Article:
“It’s a nice way to transition from the normal five to ten page papers kids are writing in the English Department,” said English Undergraduate Advisory Board Chair Katie Antonsson, a College senior. “It’s sort of testing the waters before you actually jump into writing a 50, 60 page research paper that’s going to take a year and a half of your life.”

Beyond new course offerings, the English Department will continue to focus on students’ perennial concern of post-graduation employment. After the 2009 financial crisis, the department witnessed a roughly 10 percent drop in enrollment, with 117 majors in the Class of 2010 compared to the 131 majors the previous year. However, Gamer said that enrollment has bounced back in the past two years and is continuing to grow.

Part of this rebound in numbers may be due to the measures the department has taken to alleviate student concerns about job prospects. Most recently, the department revamped its alumni database, which students can access on the department website to connect with nearly 600 alumni working in different industries.

“Technology might impact the form that language takes,” Gamer said, adding that the department launched a new website at the end of February.

Professors and students within the department also say that English majors shouldn’t be worried about finding a career — their studies give them versatile skills that employers value.

“[The major] cultivates a sense of empathy so that you can better understand the human experience and be a better teller of human stories,” Gamer said.

Employment data shows that this type of skill has real worth: according to USA Today, the average mid-career annual salary for Penn English majors amounts to $90,000.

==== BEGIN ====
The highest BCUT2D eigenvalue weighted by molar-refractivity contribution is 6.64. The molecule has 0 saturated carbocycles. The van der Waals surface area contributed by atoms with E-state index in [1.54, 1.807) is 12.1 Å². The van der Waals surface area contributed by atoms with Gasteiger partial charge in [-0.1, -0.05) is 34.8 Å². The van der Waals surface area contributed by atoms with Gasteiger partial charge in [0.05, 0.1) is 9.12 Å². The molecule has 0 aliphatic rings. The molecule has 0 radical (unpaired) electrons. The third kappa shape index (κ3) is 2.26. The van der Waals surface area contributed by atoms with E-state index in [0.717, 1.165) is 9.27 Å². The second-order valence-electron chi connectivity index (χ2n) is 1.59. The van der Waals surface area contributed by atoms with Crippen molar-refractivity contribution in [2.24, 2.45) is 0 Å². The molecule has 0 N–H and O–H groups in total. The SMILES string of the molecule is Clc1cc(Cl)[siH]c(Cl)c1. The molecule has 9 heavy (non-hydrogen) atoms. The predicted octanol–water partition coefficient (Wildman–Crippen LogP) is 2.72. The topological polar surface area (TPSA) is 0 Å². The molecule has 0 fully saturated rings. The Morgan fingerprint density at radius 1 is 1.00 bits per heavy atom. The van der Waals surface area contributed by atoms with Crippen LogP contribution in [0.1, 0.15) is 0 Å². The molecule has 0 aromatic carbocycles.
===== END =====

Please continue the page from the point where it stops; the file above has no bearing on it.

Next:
“It may not be the strict Wharton OCR track, but at the end of the day the most important thing is that we know how to write, and that is such a valuable skill,” Antonsson said. “You’re able to think critically, you’re able to think analytically, you’re able to research — components that are necessary for such a wide array of jobs.”

Gamer added that a degree in English is applicable to a variety of fields. “Whether you are in a boardroom, or a classroom or a courtroom, it’s about language,” he said. “And if you can analyze complex language, whether it’s ‘Madame Bovary’ or the annual report for a company you are working at, you can have some pretty powerful things to say.”

In late February, an English Department alumni panel brought panelists from a variety of fields to campus, including lawyers, speechwriters and academics. The panelists agreed that their English degrees allowed them to pursue their diverse passions and obtain rewarding careers.

“People don’t have faith in humanities. They think that if you don’t have a job in math, then you’re completely useless,” 2013 College graduate, English major and Google employee Oliver Pare said. “It’s a real shame that people haven’t recognized values in English and other humanities fields.”

From introducing new courses to revamping its online resources, the English Department’s makeover aims to educate its students like never before.

“We try to train people to be articulate and to write well,” Gamer said. “We try to train people to be charming.”